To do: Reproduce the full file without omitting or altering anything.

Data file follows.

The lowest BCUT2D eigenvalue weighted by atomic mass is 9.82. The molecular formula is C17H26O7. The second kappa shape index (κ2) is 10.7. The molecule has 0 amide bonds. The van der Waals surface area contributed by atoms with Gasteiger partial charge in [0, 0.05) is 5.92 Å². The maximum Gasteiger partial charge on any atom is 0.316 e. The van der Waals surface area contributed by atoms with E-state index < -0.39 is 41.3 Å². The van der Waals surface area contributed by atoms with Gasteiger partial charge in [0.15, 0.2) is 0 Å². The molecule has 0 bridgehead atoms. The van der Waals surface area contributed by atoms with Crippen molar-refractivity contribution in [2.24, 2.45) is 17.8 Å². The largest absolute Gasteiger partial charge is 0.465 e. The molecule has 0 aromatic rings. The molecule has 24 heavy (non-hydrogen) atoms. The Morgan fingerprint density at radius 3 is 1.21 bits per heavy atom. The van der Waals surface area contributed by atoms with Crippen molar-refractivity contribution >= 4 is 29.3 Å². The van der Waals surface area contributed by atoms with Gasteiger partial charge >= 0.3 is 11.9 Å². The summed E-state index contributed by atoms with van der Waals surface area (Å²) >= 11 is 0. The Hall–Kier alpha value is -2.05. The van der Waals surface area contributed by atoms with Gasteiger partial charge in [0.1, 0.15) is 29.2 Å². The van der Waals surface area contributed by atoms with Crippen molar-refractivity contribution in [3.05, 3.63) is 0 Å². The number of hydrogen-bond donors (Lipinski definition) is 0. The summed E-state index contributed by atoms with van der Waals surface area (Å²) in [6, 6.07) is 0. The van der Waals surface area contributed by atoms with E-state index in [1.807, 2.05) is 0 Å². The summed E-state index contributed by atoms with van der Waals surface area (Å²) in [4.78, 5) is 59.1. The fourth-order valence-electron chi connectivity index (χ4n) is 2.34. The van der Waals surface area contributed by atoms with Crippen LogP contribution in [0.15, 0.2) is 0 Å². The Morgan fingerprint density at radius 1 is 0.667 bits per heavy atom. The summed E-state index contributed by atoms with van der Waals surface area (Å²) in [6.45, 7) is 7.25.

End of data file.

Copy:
The lowest BCUT2D eigenvalue weighted by atomic mass is 9.82. The molecular formula is C17H26O7. The second kappa shape index (κ2) is 10.7. The molecule has 0 amide bonds. The van der Waals surface area contributed by atoms with Gasteiger partial charge in [0, 0.05) is 5.92 Å². The maximum Gasteiger partial charge on any atom is 0.316 e. The van der Waals surface area contributed by atoms with E-state index < -0.39 is 41.3 Å². The van der Waals surface area contributed by atoms with Gasteiger partial charge in [0.15, 0.2) is 0 Å². The molecule has 0 bridgehead atoms. The van der Waals surface area contributed by atoms with Crippen molar-refractivity contribution in [2.24, 2.45) is 17.8 Å². The largest absolute Gasteiger partial charge is 0.465 e. The molecule has 0 aromatic rings. The molecule has 24 heavy (non-hydrogen) atoms. The Morgan fingerprint density at radius 3 is 1.21 bits per heavy atom. The van der Waals surface area contributed by atoms with Crippen molar-refractivity contribution >= 4 is 29.3 Å². The van der Waals surface area contributed by atoms with Gasteiger partial charge >= 0.3 is 11.9 Å². The summed E-state index contributed by atoms with van der Waals surface area (Å²) >= 11 is 0. The Hall–Kier alpha value is -2.05. The van der Waals surface area contributed by atoms with Gasteiger partial charge in [0.1, 0.15) is 29.2 Å². The van der Waals surface area contributed by atoms with Crippen molar-refractivity contribution in [3.05, 3.63) is 0 Å². The number of hydrogen-bond donors (Lipinski definition) is 0. The summed E-state index contributed by atoms with van der Waals surface area (Å²) in [6, 6.07) is 0. The van der Waals surface area contributed by atoms with E-state index in [1.807, 2.05) is 0 Å². The summed E-state index contributed by atoms with van der Waals surface area (Å²) in [4.78, 5) is 59.1. The fourth-order valence-electron chi connectivity index (χ4n) is 2.34. The van der Waals surface area contributed by atoms with Crippen LogP contribution in [0.15, 0.2) is 0 Å². The Morgan fingerprint density at radius 1 is 0.667 bits per heavy atom. The summed E-state index contributed by atoms with van der Waals surface area (Å²) in [6.45, 7) is 7.25.